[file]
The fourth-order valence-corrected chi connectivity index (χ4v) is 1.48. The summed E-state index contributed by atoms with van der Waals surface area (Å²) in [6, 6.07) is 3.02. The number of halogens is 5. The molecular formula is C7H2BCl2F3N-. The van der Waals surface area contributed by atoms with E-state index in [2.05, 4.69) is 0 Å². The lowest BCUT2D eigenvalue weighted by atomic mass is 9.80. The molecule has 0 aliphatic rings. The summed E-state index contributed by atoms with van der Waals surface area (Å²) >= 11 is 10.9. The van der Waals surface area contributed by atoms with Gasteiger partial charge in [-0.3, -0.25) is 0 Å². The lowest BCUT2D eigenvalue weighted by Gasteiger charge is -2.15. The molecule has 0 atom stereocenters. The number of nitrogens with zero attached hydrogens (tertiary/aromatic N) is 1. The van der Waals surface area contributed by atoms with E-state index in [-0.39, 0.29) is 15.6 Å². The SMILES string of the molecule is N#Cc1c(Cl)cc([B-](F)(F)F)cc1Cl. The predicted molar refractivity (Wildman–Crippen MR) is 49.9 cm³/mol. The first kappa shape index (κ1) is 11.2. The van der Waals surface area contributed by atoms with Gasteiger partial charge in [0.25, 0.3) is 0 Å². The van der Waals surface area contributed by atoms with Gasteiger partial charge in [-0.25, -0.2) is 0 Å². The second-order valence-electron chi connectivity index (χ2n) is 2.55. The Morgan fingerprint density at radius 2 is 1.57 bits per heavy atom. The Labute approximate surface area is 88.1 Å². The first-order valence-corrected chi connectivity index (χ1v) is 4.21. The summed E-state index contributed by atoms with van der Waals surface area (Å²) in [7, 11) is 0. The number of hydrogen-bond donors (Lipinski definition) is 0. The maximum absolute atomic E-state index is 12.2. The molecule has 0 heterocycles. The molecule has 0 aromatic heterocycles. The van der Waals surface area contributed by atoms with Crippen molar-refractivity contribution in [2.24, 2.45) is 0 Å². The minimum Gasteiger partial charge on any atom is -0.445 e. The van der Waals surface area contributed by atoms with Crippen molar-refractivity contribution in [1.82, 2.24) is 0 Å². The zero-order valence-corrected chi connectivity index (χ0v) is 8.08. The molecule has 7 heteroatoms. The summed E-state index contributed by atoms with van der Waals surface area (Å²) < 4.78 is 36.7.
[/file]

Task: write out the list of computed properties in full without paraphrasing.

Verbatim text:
The fourth-order valence-corrected chi connectivity index (χ4v) is 1.48. The summed E-state index contributed by atoms with van der Waals surface area (Å²) in [6, 6.07) is 3.02. The number of halogens is 5. The molecular formula is C7H2BCl2F3N-. The van der Waals surface area contributed by atoms with E-state index in [2.05, 4.69) is 0 Å². The lowest BCUT2D eigenvalue weighted by atomic mass is 9.80. The molecule has 0 aliphatic rings. The summed E-state index contributed by atoms with van der Waals surface area (Å²) >= 11 is 10.9. The van der Waals surface area contributed by atoms with Gasteiger partial charge in [-0.3, -0.25) is 0 Å². The lowest BCUT2D eigenvalue weighted by Gasteiger charge is -2.15. The molecule has 0 atom stereocenters. The number of nitrogens with zero attached hydrogens (tertiary/aromatic N) is 1. The van der Waals surface area contributed by atoms with E-state index in [-0.39, 0.29) is 15.6 Å². The SMILES string of the molecule is N#Cc1c(Cl)cc([B-](F)(F)F)cc1Cl. The predicted molar refractivity (Wildman–Crippen MR) is 49.9 cm³/mol. The first kappa shape index (κ1) is 11.2. The van der Waals surface area contributed by atoms with Gasteiger partial charge in [0.25, 0.3) is 0 Å². The van der Waals surface area contributed by atoms with Gasteiger partial charge in [-0.25, -0.2) is 0 Å². The second-order valence-electron chi connectivity index (χ2n) is 2.55. The Morgan fingerprint density at radius 2 is 1.57 bits per heavy atom. The Labute approximate surface area is 88.1 Å². The first-order valence-corrected chi connectivity index (χ1v) is 4.21. The summed E-state index contributed by atoms with van der Waals surface area (Å²) in [7, 11) is 0. The number of hydrogen-bond donors (Lipinski definition) is 0. The maximum absolute atomic E-state index is 12.2. The molecule has 0 heterocycles. The molecule has 0 aromatic heterocycles. The van der Waals surface area contributed by atoms with Crippen molar-refractivity contribution in [2.24, 2.45) is 0 Å². The minimum Gasteiger partial charge on any atom is -0.445 e. The van der Waals surface area contributed by atoms with Crippen molar-refractivity contribution in [1.82, 2.24) is 0 Å². The zero-order valence-corrected chi connectivity index (χ0v) is 8.08. The molecule has 7 heteroatoms. The summed E-state index contributed by atoms with van der Waals surface area (Å²) < 4.78 is 36.7.